Before sitting down to pen the script for Frozen 2, director Jennifer Lee used every creative tool at her disposal to get inside the hearts and minds of her characters. Only in this way could Lee hit on a story for a sequel worth making, that would stand up to the first Frozen.
Directed by Lee and Chris Buck, Frozen was a critically acclaimed box office smash. Winning the Academy Awards for Best Animated Feature and Best Original Song, along with countless other accolades, the film centered on Elsa and Anna—the newly-crowned Queen of Arendelle, who possesses wintry magical powers she can’t yet control, and the loving sister who sets out to save her, alongside lovable snowman Olaf, iceman Kristoff, and reindeer Sven. In the sequel, Elsa is called to the North by a mysterious voice, and the whole group sets out once again on a spectacular quest, to find the origins of Elsa’s powers, and thereby save their kingdom.
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Reteaming with Buck on Frozen 2, Lee’s mission with the film was to take her characters into a more adult realm, in which they would have to confront more serious questions about their lives. “Pretty early on, we had this beautiful roadmap that our Director of Story, Marc Smith, drew, which is, as you grow up, what you face in life—the obstacles you face, and what it feels like,” Lee tells Deadline. “I moved to New York City at the age of 21 from little Rhode Island, and the world just blew open for me. So, I think we were really modeling it after that part of life where you’re not in between anymore. You’re stepping into the adult world and finding your way.”
For Lee, the process of making the animated feature became all the more complicated last year, when she was named Chief Creative Officer of Walt Disney Animation Studios. Subsequently, she would have to figure out how to strike a difficult professional balance, completing and then promoting her film, while heading up perhaps the most reputable animation studio in the world. “I don’t recommend it,” the director laughs. “I’m only half teasing, but I think part of the thing that’s good is the way we work. The CCO is always so connected to whatever project’s up next, and that’s the priority, so there’s a balance.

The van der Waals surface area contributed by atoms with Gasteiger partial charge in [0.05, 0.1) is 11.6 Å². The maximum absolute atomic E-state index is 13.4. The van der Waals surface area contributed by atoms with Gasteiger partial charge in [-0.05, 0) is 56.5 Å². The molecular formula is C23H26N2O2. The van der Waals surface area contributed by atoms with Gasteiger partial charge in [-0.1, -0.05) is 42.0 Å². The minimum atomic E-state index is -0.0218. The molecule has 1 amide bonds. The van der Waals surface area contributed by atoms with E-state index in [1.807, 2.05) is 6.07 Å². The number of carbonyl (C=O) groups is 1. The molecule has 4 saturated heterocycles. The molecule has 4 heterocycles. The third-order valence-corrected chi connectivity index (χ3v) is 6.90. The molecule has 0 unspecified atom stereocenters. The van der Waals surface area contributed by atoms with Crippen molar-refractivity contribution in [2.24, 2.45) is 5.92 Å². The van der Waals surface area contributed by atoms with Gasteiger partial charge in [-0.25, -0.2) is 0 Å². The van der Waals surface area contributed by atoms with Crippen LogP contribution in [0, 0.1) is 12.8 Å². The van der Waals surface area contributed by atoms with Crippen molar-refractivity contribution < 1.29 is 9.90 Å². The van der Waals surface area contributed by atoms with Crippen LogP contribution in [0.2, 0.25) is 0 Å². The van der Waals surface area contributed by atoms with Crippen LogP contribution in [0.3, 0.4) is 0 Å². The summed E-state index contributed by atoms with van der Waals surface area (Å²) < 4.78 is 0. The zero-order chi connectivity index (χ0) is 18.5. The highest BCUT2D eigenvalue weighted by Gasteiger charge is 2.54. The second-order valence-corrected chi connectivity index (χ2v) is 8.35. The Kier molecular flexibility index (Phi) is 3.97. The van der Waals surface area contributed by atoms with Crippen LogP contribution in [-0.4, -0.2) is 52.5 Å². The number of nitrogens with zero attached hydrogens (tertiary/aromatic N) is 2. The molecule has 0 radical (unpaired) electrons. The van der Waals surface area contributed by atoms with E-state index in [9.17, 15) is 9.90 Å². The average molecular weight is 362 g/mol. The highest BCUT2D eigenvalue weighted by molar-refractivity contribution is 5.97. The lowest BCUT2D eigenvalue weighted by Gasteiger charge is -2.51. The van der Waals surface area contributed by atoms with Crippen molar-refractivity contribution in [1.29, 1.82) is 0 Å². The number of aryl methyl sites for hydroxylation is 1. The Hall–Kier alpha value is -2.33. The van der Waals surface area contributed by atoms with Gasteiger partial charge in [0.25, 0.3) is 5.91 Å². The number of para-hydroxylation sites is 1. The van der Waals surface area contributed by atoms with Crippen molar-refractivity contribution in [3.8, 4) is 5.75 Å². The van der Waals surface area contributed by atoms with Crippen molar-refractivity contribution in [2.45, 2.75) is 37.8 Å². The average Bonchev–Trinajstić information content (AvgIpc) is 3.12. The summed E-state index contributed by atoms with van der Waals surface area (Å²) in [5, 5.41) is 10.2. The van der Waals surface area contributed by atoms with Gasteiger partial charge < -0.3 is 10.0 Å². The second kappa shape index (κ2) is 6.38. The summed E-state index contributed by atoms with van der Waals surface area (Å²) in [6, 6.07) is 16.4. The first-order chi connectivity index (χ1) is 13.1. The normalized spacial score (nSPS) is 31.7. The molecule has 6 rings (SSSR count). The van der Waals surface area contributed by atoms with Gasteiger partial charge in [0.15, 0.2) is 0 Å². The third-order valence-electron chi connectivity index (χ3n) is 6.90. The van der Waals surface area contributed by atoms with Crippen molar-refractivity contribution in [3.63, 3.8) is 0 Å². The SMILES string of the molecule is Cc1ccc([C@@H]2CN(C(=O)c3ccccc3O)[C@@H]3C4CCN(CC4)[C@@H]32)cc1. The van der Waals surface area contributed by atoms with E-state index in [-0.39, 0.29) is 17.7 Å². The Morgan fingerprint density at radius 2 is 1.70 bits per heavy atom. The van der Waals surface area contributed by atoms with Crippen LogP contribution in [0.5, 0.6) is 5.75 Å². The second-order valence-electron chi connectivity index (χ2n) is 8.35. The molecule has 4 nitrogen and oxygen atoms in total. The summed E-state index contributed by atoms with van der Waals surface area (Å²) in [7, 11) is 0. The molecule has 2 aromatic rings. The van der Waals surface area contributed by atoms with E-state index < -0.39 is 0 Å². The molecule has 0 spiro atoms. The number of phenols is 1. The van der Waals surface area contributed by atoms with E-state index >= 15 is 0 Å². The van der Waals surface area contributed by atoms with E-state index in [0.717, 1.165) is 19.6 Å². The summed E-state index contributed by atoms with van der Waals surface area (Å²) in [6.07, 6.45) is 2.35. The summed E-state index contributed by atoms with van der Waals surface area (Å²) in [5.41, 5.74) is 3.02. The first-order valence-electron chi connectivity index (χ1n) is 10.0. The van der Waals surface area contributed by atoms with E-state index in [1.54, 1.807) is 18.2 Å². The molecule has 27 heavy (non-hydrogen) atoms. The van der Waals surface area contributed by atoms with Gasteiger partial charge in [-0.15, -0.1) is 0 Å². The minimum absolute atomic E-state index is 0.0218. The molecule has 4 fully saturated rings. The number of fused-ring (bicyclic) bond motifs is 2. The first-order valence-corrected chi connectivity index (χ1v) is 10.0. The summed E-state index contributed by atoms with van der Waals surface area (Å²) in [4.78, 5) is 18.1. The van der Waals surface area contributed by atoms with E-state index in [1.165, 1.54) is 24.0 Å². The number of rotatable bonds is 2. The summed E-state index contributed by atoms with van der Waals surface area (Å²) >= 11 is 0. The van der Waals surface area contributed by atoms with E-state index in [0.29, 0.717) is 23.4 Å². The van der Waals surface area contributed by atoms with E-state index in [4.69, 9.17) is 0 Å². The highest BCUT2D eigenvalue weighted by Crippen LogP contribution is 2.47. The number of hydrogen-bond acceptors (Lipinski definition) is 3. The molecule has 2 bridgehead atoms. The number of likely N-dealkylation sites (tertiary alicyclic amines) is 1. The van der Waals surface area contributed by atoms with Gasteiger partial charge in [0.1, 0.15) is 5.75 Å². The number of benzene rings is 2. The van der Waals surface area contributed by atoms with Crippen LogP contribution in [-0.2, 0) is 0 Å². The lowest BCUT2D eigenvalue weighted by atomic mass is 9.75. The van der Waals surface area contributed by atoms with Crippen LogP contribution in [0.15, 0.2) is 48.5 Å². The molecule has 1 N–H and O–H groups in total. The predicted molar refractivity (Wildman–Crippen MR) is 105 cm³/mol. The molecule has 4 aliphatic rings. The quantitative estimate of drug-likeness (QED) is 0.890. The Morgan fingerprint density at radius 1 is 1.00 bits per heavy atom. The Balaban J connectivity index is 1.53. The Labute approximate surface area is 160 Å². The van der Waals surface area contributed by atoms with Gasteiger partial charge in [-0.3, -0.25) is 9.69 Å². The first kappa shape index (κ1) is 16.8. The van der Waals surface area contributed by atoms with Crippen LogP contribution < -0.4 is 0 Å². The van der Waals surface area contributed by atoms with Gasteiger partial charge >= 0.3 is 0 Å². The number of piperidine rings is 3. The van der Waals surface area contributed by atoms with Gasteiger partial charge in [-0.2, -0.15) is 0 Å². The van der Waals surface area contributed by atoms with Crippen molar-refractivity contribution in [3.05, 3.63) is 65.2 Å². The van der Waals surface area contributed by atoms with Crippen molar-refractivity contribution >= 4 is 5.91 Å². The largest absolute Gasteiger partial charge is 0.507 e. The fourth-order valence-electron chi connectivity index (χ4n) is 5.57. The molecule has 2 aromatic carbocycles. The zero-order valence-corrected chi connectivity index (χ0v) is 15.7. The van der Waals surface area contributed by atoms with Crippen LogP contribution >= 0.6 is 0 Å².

“Chris and I did know how to divide and conquer, because our first Frozen, we had an 18-month schedule, from start to finish,” Lee adds. “With this, we had four-and-a-half years, [though] it still comes down to the wire. “
Below, the director expands on the process of crafting Frozen 2, her vision for the studio, and the possibilities she sees in its new streaming service, Disney+.
DEADLINE: Heading into Frozen 2, you journaled in character as Anna and Elsa, and even filled out Myers-Briggs tests for them. How did these processes aid you in developing the sequel’s story?
JENNIFER LEE: The most helpful one for me was journaling as them. A big piece of why had to do, I think, with the sequel aspect. I had done a bit of journaling for characters when I wrote in the past, but it was more important this time because we had built the first one, and it was suddenly out in the world. Over time, we’d heard a lot of feedback and ideas of who these characters are, and what should happen to them, and I found myself realizing if I was going to write further, I had to ground myself just in them, as people. And it was a really fun exercise—all of them were—because Anna and Elsa particularly came out very clear.
They were very different; there was no worry of overlap. There was no sense of me deciding which way they should answer, or what they would say, and I think that actually gave me courage to write a sequel. I felt like, “Oh, I know them. It’ll be okay,” not knowing how hard of a journey it would be. But I still have those journals. I pulled the Elsa one out the other day and wrote a very different story, but it all ends up actually with the same themes and issues. So, that was interesting to see.
DEADLINE: You were faced with an interesting situation after Frozen became a massive hit. You’d developed characters people connected to so strongly that they really had strong opinions about them, including ones that pertained to Elsa’s relationship status and sexuality. Was it difficult to take in this investment in your work, while sticking to your guns as a storyteller, with the sequel?
LEE: Yeah. It was definitely something we had to discuss, to make sure we all felt comfortable with where we were going, because I think it’s one thing to respond, and react, and love the way the characters are being embraced and talked about. But it’s another thing to make that choice from the outside in. What we decided, really, is there are a lot of areas where we overlapped with our audience, and those were easy for us. They were clear, they pointed to something, and we weren’t afraid of those.
But in areas where [fans] were bringing new things to it—thing we knew the character wasn’t ready to address—we knew we couldn’t do it, because it just felt like it wasn’t going to feel authentic. You mentioned Elsa getting in a relationship or not, and when I was journaling, and doing the personality and psychological tests, it really revealed that she was nowhere near ready for a relationship. Because her only lifeline to the real world was her sister. She was still shy, withdrawn, wrestling with her powers, so I knew we weren’t ready to go there with her.